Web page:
Callum Wilson earns England debut goal against USA in Wayne Rooney’s final hurrah

England 3-0 USA: Wilson's late third wrapped up the game after eye-catching first-half strikes from Jesse Lingard and Trent Alexander-Arnold

Jack Pitt-Brooke
Wembley Stadium
Thursday 15 November 2018 22:40 GMT
Gareth Southgate speaks press after 3-0 win over USA at Wembley

This match was billed as a tribute to England’s past but what will stay in the memory longest were the glimpses of their glistening future.

This was not much of a football contest, but all the best football came in the hour of throat-clearing before Wayne Rooney came on. For once at Wembley, the support acts put on a better show than the headliner.

Of course the emotional focus of the night was all about Rooney. He got all of the applause and the love and respect that he deserved, before the game, when he came on and when he did a lap of the pitch at the end. And it was right that he got that, as the greatest English player of his generation. Rooney’s presence enhanced this evening, it did not diminish or devalue it.

And yet the 30 minutes when he was on the pitch was the least interesting part of the night. In a game that had almost slowed to walking pace by then, he jogged around much like the late-era Rooney we saw in his last few years in England. It felt as if everyone in the stadium was willing him to score, but it was not to be. Although when he made himself space to shoot with his right food in added time it felt as if he would, only for Brad Guzan to dive well to save.

That would have made sense of the whole evening, but instead we were left with a lower-key, selfless Rooney instead, the Rooney we have seen throughout this decade. The best moments of his cameo came in service to the team: a flick to Marcus Rashford, a chip to Trent Alexander-Arnold, a long ball to Ruben Loftus-Cheek. He even tracked one fast DeAndre Yedlin run all the way back into the England box. Without that crowning goal, it was his presence on the pitch, rather than anything he did on it, that mattered the most.

Southgate had insisted beforehand that he would only bring Rooney one once he had learned everything he needed to learn from this game. Which is for the best because once Rooney was on the pitch, he became the only focal point of the whole occasion. Every touch was cheered, and when everyone in the stadium only cares about one player then the game ceases to be football in quite the same way. That is why it was the football England played in the first hour, when they raced into a 2-0 lead, that meant the most.

Trent Alexander-Arnold impressed at right-back (Reuters)

This was the football that Rooney used to play, at his Manchester United peak at least 10 years ago. Fast, incisive, imaginative, England started to cut through a United States side who could hardly have made it easier for them. Almost every time England went forward they were through on goal, and what it lacked in competitive tension it made up for in low-stakes entertainment.

It helped that Southgate was able to pick Jadon Sancho, Dele Alli and Jesse Lingard as his creative three causing havoc behind Callum Wilson up front. With Ben Chilwell and Trent Alexander-Arnold stretching the play wide, those three could tuck inside, swap positions and ask the US defenders to solve problems they had barely been presented with before.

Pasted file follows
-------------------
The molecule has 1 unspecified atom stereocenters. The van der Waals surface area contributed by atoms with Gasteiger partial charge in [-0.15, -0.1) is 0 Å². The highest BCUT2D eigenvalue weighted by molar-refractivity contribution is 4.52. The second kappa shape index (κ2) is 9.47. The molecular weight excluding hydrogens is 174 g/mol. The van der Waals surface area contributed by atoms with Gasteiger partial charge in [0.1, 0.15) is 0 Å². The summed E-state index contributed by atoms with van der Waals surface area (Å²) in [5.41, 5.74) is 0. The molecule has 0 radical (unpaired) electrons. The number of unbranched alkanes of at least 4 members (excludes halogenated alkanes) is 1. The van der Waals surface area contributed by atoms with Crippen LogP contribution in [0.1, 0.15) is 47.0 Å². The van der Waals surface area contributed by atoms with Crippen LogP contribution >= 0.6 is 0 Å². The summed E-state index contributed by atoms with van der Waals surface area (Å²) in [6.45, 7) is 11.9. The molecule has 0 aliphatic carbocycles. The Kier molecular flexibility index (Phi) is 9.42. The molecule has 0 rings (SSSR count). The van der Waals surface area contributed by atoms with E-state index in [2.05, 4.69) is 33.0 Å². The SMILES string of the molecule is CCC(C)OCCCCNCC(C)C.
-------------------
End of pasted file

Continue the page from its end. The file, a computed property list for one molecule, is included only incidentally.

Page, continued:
Callum Wilson was brought down in the first half (AFP/Getty Images)

England had enough chances to take the lead, and should have had a penalty when Wilson was tripped by Brad Guzan. But it did not matter, and soon after they swept into the lead with a goal that was far more satisfying. Alli and Chilwell combined down the left to tee up Lingard, in just enough space on the edge of the box. One touch to set himself, the second to curl the ball over the goalkeeper’s dive, into the far top corner of the goal. Anyone who remembers Lingard’s goal against Panama in Nizhy Novgorod would be familiar with its arc. Guzan was not.

The second goal straight after was almost as good. Alli and Wilson were squeezed for space in the box but Sancho was good enough that he could take a touch and take his time rather than being rushed. He knew Alexander-Arnold was bounding forward on the overlap, which is more than Jorge Villafana and Timothy Weah had figured out. Sancho’s timing was perfect and Alexander-Arnold smacked the ball in.

Wayne Rooney came on for the final half-an-hour (Getty)

If there was any curiosity about how this game would end, it did not survive those two quick goals. The US had one good chance, when Christian Pulisic raced through but was blocked by Jordan Pickford bursting off his line. But that was almost their only attack and they barely threatened in the second half.

Soon enough the only question was when Rooney came on, and when he did, whether he would score or not. England did grab a third goal, as Wilson got on the end of Fabian Delph’s cross from the left to tuck in the ball at the near post. While fans were delighted for Wilson, and how much it meant to him, he was not the man they would have chosen to score.

England (4-2-3-1) Pickford (McCarthy, 45); Alexander-Arnold, Keane, Dunk, Chilwell (Dier, 58); Delph, Winks (Loftus-Cheek, 69); Sancho, Alli (Henderson, 58), Lingard (Rooney 58); Wilson (Rashford, 78).

USA (4-2-3-1) Guzan; Yedlin, Miazga, Brooks, Villafana; Trapp (Acosta, 69), McKennie (Lletget, 75); Pulisic, Green (Adams, 62), Weah (Saief, 75); Wood.

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